The remote, rugged area showcases the diversity of Colorado’s landscape with vast wilderness encompassing dramatic red rock canyons, high desert mesas, wide-open pastureland, and the confluence of two river systems. This is especially enhanced with dramatic dark skies.Eighty percent of the land in this region is public, allowing for some of the best outdoor and family recreation in the state including epic mountain biking, hiking, off-roading, hunting, horseback riding, rafting & SUP, and even skiing and snowmobiling.


Locals will tell you the stars in the West End are stunning and the International Dark Sky Association agrees. Norwood was the first town on Colorado’s Western Slope to be designated as a “Dark Sky Community”. Nucla and Naturita are the newest Dark Sky communities added in 2021. This honor has currently been awarded to 22 International Dark Sky Communities around the world, 15 of which are in the US, with others being in Canada, Denmark, Germany, Scotland, and the U.K.

International Dark Sky Association » 
West End Dark Sky Alliance Facebook Page » 
Norwood Dark Sky Advocates Facebook Page »


Celebrate the 30th Anniversary of the UTB! Take this unforgettable 133-mile journey through canyons, plateaus, mountains, and ancient archeological sites that follow the Dolores and San Miguel Rivers through the West End of Colorado. Rich in history and amidst some of the wildest BLM land in America, this byway is carved through gorgeous red sandstone of Uncompahgre Plateau. Stop at scenic points, or trailheads for hikes or the famed Hanging Flume. Although primarily an auto tour, there are several points of interest that can only be reached by way of short hikes—a couple-hundred yards or less.

Unaweep-Tabequache Scenic & Historic Byway »
The Hanging Flume »


The Rimrocker Historical Society (RHS) has a small museum hosting artifacts of the area’s natural history, Native American history, pioneer history and mining history. RHS also maintains a picnic area and campground at the site of the historic Uravan Ball Park. In 2013 they purchased the historic Vestal House, in Nucla, that is presently undergoing a preservation project through History Colorado. RHS was founded in 1966 by a group of local citizens wanting to record and preserve the area’s rich history. It was incorporated in 1974 as a Colorado non-profit.

Wright’s Mesa Historical Society Museum, located in the old log cabin on Lucerne Street in Norwood. 

Rimrocker Historical Society »
RHS Facebook Page » 
Wright’s Mesa Historical Society Museum »


Agritourism is exactly what it sounds like…an intersection of agriculture and tourism where a budding industry is emerging to provide an educational experience to visitors. This could be a tour of an orchard, classes on cheese making, wineries and much more. In the West End, we have a handful of locals that are opening their ranches or homes to the public to give them an insider’s look at agriculture in Colorado.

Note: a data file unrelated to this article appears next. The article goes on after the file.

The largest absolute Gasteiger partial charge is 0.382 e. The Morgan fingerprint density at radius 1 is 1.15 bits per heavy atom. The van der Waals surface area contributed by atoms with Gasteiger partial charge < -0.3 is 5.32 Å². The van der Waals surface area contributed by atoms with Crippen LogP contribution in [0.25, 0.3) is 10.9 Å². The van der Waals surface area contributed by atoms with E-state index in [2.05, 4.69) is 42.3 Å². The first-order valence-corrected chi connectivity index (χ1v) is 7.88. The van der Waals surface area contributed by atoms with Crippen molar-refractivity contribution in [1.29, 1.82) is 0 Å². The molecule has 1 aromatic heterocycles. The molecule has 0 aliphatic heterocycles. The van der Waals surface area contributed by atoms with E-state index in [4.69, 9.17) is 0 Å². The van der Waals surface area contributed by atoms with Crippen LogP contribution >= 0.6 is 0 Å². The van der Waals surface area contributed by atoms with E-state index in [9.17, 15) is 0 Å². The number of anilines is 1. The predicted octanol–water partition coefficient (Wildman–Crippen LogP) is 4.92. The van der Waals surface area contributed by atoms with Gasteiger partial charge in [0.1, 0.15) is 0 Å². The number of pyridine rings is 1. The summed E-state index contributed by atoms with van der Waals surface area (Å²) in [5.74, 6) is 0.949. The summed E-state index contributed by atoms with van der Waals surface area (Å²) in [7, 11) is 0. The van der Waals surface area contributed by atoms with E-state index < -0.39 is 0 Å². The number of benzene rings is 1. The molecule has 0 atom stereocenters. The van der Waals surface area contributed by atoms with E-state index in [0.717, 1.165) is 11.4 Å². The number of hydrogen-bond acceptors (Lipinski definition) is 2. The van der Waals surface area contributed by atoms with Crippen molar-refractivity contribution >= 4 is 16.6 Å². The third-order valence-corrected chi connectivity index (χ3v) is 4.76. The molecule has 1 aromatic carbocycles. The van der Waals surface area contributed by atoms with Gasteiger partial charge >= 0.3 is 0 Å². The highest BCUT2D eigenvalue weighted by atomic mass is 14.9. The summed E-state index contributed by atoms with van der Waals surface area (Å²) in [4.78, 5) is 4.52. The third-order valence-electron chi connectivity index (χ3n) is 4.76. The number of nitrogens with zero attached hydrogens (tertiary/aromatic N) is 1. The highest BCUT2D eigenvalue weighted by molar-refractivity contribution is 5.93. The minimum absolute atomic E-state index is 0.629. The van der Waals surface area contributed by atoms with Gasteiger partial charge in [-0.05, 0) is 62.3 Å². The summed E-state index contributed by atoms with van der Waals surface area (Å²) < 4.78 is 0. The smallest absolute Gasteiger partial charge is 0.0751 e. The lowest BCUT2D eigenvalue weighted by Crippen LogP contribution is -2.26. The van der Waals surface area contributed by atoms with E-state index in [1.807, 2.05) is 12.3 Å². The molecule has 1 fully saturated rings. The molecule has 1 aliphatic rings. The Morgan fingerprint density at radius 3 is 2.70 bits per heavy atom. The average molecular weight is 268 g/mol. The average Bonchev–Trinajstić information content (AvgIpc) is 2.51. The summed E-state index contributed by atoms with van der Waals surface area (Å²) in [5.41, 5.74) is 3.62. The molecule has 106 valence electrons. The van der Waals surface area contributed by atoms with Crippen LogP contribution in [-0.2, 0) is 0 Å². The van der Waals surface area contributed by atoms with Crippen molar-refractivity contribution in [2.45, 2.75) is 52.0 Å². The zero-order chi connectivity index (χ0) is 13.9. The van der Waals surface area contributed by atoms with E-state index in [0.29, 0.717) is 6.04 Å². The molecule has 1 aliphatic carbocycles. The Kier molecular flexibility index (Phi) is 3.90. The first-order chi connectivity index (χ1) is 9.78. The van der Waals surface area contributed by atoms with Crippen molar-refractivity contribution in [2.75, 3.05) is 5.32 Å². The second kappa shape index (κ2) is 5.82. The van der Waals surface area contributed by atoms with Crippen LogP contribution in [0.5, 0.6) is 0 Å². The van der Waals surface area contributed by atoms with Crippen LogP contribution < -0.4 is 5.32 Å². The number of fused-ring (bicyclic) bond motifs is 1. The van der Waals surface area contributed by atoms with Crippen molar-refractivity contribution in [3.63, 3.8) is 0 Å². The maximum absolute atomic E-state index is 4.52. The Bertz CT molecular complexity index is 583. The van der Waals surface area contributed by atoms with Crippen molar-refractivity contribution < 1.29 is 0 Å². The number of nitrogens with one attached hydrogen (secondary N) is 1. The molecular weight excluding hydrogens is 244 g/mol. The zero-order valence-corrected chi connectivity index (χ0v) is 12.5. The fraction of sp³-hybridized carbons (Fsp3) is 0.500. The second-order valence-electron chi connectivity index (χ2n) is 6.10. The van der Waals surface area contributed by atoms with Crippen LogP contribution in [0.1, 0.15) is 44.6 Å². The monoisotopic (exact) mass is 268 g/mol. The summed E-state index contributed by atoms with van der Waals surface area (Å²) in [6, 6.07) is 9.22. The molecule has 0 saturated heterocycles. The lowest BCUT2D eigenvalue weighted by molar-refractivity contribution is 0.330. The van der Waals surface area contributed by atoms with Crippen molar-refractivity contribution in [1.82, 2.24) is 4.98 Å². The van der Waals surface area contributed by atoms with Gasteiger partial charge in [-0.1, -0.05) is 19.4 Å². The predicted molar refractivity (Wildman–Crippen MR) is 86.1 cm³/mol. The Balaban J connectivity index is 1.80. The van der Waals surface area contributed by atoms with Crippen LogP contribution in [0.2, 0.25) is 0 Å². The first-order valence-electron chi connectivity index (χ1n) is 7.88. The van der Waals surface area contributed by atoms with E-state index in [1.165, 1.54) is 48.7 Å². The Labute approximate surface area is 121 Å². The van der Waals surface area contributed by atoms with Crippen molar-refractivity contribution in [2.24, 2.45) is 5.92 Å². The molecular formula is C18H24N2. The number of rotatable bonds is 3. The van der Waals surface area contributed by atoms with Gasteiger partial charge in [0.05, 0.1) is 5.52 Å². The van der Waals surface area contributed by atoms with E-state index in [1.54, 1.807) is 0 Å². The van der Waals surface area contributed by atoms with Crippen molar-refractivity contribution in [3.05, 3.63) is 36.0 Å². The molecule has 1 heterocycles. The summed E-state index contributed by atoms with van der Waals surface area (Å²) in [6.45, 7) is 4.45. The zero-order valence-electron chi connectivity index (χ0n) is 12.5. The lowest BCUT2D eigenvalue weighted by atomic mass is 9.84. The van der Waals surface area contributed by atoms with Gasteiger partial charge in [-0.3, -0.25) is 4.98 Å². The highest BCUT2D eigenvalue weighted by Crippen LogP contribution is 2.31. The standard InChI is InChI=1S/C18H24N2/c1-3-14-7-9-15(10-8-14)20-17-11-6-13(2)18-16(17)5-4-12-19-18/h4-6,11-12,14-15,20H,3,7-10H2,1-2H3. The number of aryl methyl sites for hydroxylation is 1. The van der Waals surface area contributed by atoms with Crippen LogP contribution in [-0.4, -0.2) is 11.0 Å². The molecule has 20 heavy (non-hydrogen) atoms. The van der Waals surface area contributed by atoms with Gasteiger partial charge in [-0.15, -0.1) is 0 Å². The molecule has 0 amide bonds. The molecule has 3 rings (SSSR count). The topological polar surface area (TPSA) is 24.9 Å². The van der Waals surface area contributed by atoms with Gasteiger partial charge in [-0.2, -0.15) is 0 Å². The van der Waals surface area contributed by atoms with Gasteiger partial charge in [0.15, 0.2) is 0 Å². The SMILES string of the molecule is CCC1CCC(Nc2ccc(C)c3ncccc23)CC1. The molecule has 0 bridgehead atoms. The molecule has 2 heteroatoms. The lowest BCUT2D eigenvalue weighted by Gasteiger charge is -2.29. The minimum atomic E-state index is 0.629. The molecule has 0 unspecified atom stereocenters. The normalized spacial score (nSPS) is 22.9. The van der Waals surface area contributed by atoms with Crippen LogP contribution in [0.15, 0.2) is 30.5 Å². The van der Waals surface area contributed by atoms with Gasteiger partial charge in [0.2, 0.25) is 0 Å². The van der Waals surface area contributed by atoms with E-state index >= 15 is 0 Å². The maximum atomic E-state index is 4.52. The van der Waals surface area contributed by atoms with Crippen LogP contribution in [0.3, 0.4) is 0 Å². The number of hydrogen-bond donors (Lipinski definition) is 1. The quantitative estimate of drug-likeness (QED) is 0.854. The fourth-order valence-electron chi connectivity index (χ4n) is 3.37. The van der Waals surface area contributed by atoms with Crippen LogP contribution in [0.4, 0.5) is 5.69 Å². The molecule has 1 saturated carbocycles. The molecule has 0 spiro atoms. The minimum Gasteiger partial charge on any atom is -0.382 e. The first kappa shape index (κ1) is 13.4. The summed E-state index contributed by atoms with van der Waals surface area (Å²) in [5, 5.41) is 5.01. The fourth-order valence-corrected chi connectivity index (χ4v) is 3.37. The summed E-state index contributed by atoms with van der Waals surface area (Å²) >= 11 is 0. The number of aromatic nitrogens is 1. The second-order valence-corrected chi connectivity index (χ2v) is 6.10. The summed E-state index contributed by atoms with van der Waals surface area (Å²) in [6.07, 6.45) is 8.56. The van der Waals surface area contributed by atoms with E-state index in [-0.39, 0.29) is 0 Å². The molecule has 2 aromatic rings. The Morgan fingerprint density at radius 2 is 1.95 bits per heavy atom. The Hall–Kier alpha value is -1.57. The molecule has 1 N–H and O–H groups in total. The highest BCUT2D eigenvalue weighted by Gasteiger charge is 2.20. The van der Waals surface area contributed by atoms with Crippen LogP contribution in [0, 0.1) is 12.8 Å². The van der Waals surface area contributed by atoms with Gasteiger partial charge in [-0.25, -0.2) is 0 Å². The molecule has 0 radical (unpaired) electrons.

Apple Core Project »
Farm to Table Movement »
Norwood Farmers Market »
West End Farm & Craft Market »


Wright’s Mesa, which includes the Town of Norwood, has a mild climate and countless outdoor activities. With thousands of acres of BLM and National Forest public land, featuring high desert to rugged mountain terrain, everyone in your family or party will find something to love about this historic mesa.

Lone Cone
Miramonte Reservoir »
Dan Noble State Wildlife Area »


The Rimrocks of Western Montrose County are rich with history. One hundred and fifty million years ago, this landscape included dinosaurs and lush plants that were eventually deposited in sandstone beds that now define the Morrison Formation. Its massive rock outcroppings of red and gray sandstone provided an excellent medium for the early inhabitants of this area to tell their stories.

Paradox Valley Petroqlyph Tour »


The Dolores River is a tributary of the Colorado River. This 102 mile stretch of river carves its way through broad valleys and tight canyons with sheer canyon walls. The river drains a rugged and arid region of the Colorado Plateau west of the San Juan Mountains and features flat water to class IV rapids. Its name derives from the Spanish El Rio de Nuestra Señora de Dolores, River of Our Lady of Sorrows. 

Confluence – Tying into the Y-11 Road » 
Dolores River Boating Map »


The San Miguel River starts in the San Juan Mountains southeast of Telluride and flows northwest, along the Uncompahgre Plateau, past the towns of Placerville and Naturita and joins the Dolores in western Montrose County approximately 15 miles east of the state line with Utah. This river is just 81 miles long with lots of campgrounds, picnic areas and boat ramps along the way. Fly fishing can be found on the Upper San Miguel. 

San Miguel BLM Information » 


The Paradox Trail is located in western Montrose County, Colorado and traverses a route of over 118 miles through various terrain. The route offers trail users some of the most rugged and remote backcountry terrain in the lower 48. There are six large tracks of public lands being administered as wilderness in the region, and while the trail is predominantly on two-track, don’t be fooled thinking this is an easy or fast ride. Travellers continually underestimate the trail’s ungroomed and ever changing conditions at altitudes that range from 9,500 feet on the Uncompaghre Plateau to the warmer lower elevations (4,800 ft.) along the Dolores River.

Paradox Trail Information »


The Rimrocker Trail was designed to create economic opportunity by  capitalizing on outdoor recreation within the Uncompaghre and Manti La Sal National Forests.  One of the goals of the trail is to introduce visitors to Montrose County and Colorado’s West End. The trail winds through the La Sal Mountains, Paradox Valley and historical highlights such as Hanging Flume, the mining town of Uravan and mines. Campgrounds are available throughout the trail.

Rimrocker Trail Information »